...Unless we assume stun is unreliable and frequently fails to down the target on the first or even the third shot. Which is quite possible, as in many other situations Kirk was in a position to take an ideal shot (thus ensuring downing at first shot against odds), rather than engage in a complex firefight where all shots were unideal as in STXI.

    Timo Saloniemi
     
  16. blssdwlf

    blssdwlf Commodore Commodore

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    Not in all of the few the times wide beam/multibeam was shown to be stun-only. "The Enemy Within" had Sulu heating up rocks. It is more likely that wide-beam loses its effectiveness with range as I do not recall instances of it being used further than 20-30 feet.
     
  17. Timo

    Timo Fleet Admiral Admiral

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    Ah, too bad - because a range limit would not explain why wide beam wasn't used to thwart the various frontal assaults of the TNG era... Those all involved an exchange of fire just a few meters before the attacking horde hit the defense line.

    Indeed, widebeam might be tactically the most effective at point blank ranges anyway, utilized like a claymore mine to deliver a devastating surprise strike that demoralizes as much as it destroys.

    Timo Saloniemi
     
  18. Pauln6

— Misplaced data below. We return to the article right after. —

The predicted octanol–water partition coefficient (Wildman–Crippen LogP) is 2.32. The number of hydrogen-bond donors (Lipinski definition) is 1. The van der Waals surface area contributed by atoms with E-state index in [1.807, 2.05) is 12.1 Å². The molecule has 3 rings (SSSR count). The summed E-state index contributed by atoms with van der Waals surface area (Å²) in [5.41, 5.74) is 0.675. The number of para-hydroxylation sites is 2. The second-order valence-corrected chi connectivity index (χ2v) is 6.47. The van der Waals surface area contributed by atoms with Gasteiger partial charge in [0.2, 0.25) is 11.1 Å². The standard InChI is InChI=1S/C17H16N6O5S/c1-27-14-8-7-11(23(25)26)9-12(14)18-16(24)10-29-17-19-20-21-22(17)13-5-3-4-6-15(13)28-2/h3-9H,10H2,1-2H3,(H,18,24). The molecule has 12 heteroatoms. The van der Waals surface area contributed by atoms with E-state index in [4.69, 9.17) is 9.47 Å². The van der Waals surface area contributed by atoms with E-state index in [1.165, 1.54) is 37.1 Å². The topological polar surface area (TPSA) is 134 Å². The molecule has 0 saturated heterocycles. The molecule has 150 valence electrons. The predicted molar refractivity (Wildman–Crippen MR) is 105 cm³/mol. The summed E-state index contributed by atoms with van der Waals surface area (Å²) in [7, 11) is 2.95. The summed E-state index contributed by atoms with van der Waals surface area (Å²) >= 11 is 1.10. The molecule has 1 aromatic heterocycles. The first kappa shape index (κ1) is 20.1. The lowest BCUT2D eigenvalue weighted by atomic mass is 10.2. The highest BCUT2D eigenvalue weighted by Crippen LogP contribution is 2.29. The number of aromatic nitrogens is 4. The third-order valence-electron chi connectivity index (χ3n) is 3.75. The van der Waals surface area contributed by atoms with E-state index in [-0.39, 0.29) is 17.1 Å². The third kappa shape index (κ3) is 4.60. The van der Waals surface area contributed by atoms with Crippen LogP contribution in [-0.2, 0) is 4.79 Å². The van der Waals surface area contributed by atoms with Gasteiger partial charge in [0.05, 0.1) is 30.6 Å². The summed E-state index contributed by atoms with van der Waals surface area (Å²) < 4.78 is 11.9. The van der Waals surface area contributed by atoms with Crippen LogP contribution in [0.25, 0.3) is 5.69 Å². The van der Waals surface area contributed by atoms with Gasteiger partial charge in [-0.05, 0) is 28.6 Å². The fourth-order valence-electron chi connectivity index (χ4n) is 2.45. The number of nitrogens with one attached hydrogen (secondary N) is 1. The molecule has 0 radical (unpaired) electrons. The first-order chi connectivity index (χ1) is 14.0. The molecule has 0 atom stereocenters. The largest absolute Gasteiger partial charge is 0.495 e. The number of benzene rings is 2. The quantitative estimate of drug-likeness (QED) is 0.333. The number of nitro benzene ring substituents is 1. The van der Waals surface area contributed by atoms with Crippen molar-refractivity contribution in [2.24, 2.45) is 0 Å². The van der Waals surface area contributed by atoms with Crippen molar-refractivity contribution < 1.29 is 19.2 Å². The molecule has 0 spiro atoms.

Pauln6 Rear Admiral Rear Admiral

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    We know that phasers don't have unlimited power - the landing party phasers in the Enemy Within were almost drained of power just from heating rocks. Wide angle drains the batteries so it's not practical for extended firefights IMHO.
     
  19. Timo

    Timo Fleet Admiral Admiral

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    That shouldn't be a major problem. Ron Tracey killed at least hundreds with just a single phaser and two, possibly three exhausted power packs. His method of killing left bodies, suggesting either a TNG type kill shot, a TOS type stun followed by Kohm knifework - or massive vaporization of thousands, leaving a few hundred Yangs panicking and easy prey for Kohm spears and swords.

    Whichever the method, this sounds very much like widebeam or multitarget firing (since we have a somewhat clearer picture on what sort of an attack the Yangs would have mounted), and should easily cater for the stopping of any and all of the "massive" assaults seen in later Treks, as they only involve dozens of attackers at most.

    Timo Saloniemi
     
  20. blssdwlf

    blssdwlf Commodore Commodore

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    Don't forget the TOS phaser can be set to kill and leave a body - see "The Conscience of the King". Also, we don't know what the battery status was of the phasers from "The Enemy Within", only that one "quit on us" - reason not specified. And then there is "The Omega Glory" where 5 phasers (4 drained) held off or killed thousands of attackers.

    I'd argue that the TNG phasers or TNG continuity phasers might not have had the same capabilities as the TOS ones.